The Euler Phi Function
======================
Defn: phi(n) = |Z_n^*|.
E.g., if p is prime, then phi(p) = p-1.
If n=p*q, what is phi(n)? phi(n) = (p-1)(q-1). Can see this by
listing the numbers {1,...,n} and then removing the q multiples of p,
then removing the p multiples of q, and then realizing that we removed
n twice.
As an aside, in general, if n= p1^e1 * p2^e2 *...* pk^ek, then:
phi(n) = (p1 - 1)*p1^{e1 - 1}*...*(pk - 1)*pk^{ek - 1}
Euler's Theorem: for any a in Z_n^*, a^{phi(n)} = 1 (mod n).
Easier fact: "Fermat's little theorem": a^{p-1} = 1 mod p, when p is
prime, a in Z_p^*. Proof of Fermat: we'll prove a^p = a (mod p) and do it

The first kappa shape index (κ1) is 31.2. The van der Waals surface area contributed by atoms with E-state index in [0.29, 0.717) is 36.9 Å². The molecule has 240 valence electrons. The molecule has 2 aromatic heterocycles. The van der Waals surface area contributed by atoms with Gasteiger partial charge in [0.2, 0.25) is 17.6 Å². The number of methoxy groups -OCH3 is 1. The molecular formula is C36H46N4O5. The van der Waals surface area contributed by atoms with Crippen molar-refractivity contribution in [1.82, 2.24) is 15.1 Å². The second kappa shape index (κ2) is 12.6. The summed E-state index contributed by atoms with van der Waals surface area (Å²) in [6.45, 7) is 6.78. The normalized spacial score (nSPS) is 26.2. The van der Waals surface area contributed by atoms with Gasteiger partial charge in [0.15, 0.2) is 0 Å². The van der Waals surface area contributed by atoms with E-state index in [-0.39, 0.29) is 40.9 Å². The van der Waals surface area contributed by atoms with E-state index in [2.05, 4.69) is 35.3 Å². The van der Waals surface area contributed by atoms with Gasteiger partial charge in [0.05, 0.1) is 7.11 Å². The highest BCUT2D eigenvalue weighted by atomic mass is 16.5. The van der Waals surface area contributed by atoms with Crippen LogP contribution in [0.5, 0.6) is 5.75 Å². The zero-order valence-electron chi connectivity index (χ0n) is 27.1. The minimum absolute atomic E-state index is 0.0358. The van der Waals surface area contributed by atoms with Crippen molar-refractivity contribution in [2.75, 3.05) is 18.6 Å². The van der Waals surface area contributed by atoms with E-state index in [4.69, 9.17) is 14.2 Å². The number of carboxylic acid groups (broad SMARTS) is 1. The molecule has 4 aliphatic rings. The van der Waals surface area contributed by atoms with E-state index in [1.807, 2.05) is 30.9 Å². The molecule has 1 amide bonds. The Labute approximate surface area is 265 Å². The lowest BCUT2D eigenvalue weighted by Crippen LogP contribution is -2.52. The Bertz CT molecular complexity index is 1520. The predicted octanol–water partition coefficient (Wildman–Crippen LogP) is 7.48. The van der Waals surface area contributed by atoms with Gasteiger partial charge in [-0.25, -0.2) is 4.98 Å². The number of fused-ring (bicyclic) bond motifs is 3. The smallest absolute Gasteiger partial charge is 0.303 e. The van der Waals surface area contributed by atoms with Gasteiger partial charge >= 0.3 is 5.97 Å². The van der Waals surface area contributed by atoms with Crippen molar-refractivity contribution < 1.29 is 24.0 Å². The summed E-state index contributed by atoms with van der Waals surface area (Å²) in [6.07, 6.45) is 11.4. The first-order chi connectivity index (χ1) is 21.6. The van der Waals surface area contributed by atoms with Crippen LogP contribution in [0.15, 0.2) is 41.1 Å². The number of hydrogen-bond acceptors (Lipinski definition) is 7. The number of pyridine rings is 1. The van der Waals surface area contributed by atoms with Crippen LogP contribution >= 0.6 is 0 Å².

by induction on a. OK for a=1.
(a+1)^p = a^p + p*a^{p-1} + (p choose 2)a^{p-1} + ... + (p choose p-1)a + 1
= a^p + 1 mod p. By induction, a^p = a mod p, so (a+1)^p = a+1 mod p.
Proof of Euler's theorem
------------------------
Definition: order(a) = smallest t such that a^t = 1 (mod n).
Note that {1, a, a^2, ..., a^{t-1}} is a subgroup of Z_n^*: it's
closed under multiplication and inverses.
Now we can use a basic fact from group theory that THE SIZE OF ANY
SUBGROUP DIVIDES THE SIZE OF THE GROUP.
Proof: Say H is a subgroup of G and y is not in H. Then the coset
yH = {yh : h in H} is a set of size |H| (if y*h1 = y*h2 then
h1 = h2) and is disjoint from H (if y*h1 = h2 then y =
h2*h2^{-1}, which is in H by H's group closure properties).
Furthermore, all cosets are disjoint (if z*h1 = y*h2 then z =
y*h3 for some h3 in H).
So, if t is the order of a, then phi(n) = b*t for some b, and
a^{phi(n)} = (a^t)^b = 1 (mod n).